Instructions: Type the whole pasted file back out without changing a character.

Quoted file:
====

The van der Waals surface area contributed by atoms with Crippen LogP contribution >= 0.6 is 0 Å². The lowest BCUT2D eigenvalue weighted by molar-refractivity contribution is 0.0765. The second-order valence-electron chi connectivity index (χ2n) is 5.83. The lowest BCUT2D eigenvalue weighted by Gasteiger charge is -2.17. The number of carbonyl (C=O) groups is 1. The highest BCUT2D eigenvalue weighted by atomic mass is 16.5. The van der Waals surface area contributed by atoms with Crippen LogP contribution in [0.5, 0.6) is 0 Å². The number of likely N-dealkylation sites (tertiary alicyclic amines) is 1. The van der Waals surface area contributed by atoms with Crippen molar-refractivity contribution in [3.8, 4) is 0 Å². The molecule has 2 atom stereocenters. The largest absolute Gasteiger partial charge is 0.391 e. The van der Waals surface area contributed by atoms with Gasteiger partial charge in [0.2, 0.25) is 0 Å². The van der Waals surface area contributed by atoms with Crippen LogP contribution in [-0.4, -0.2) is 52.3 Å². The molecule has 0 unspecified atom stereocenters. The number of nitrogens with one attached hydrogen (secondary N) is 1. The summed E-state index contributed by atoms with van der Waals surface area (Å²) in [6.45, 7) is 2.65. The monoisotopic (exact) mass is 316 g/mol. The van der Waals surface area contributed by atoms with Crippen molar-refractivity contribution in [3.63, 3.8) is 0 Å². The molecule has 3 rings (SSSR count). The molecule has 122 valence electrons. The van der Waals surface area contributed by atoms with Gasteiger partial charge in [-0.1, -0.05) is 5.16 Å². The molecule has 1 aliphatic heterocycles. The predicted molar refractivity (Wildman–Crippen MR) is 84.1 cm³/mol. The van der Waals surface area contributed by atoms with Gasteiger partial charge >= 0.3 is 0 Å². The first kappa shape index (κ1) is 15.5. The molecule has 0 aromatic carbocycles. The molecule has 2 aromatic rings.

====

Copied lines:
The van der Waals surface area contributed by atoms with Crippen LogP contribution >= 0.6 is 0 Å². The lowest BCUT2D eigenvalue weighted by molar-refractivity contribution is 0.0765. The second-order valence-electron chi connectivity index (χ2n) is 5.83. The lowest BCUT2D eigenvalue weighted by Gasteiger charge is -2.17. The number of carbonyl (C=O) groups is 1. The highest BCUT2D eigenvalue weighted by atomic mass is 16.5. The van der Waals surface area contributed by atoms with Crippen LogP contribution in [0.5, 0.6) is 0 Å². The number of likely N-dealkylation sites (tertiary alicyclic amines) is 1. The van der Waals surface area contributed by atoms with Crippen molar-refractivity contribution in [3.8, 4) is 0 Å². The molecule has 2 atom stereocenters. The largest absolute Gasteiger partial charge is 0.391 e. The van der Waals surface area contributed by atoms with Gasteiger partial charge in [0.2, 0.25) is 0 Å². The van der Waals surface area contributed by atoms with Crippen LogP contribution in [-0.4, -0.2) is 52.3 Å². The molecule has 0 unspecified atom stereocenters. The number of nitrogens with one attached hydrogen (secondary N) is 1. The summed E-state index contributed by atoms with van der Waals surface area (Å²) in [6.45, 7) is 2.65. The monoisotopic (exact) mass is 316 g/mol. The van der Waals surface area contributed by atoms with Crippen molar-refractivity contribution in [3.63, 3.8) is 0 Å². The molecule has 3 rings (SSSR count). The molecule has 122 valence electrons. The van der Waals surface area contributed by atoms with Gasteiger partial charge in [-0.1, -0.05) is 5.16 Å². The molecule has 1 aliphatic heterocycles. The predicted molar refractivity (Wildman–Crippen MR) is 84.1 cm³/mol. The van der Waals surface area contributed by atoms with Gasteiger partial charge >= 0.3 is 0 Å². The first kappa shape index (κ1) is 15.5. The molecule has 0 aromatic carbocycles. The molecule has 2 aromatic rings.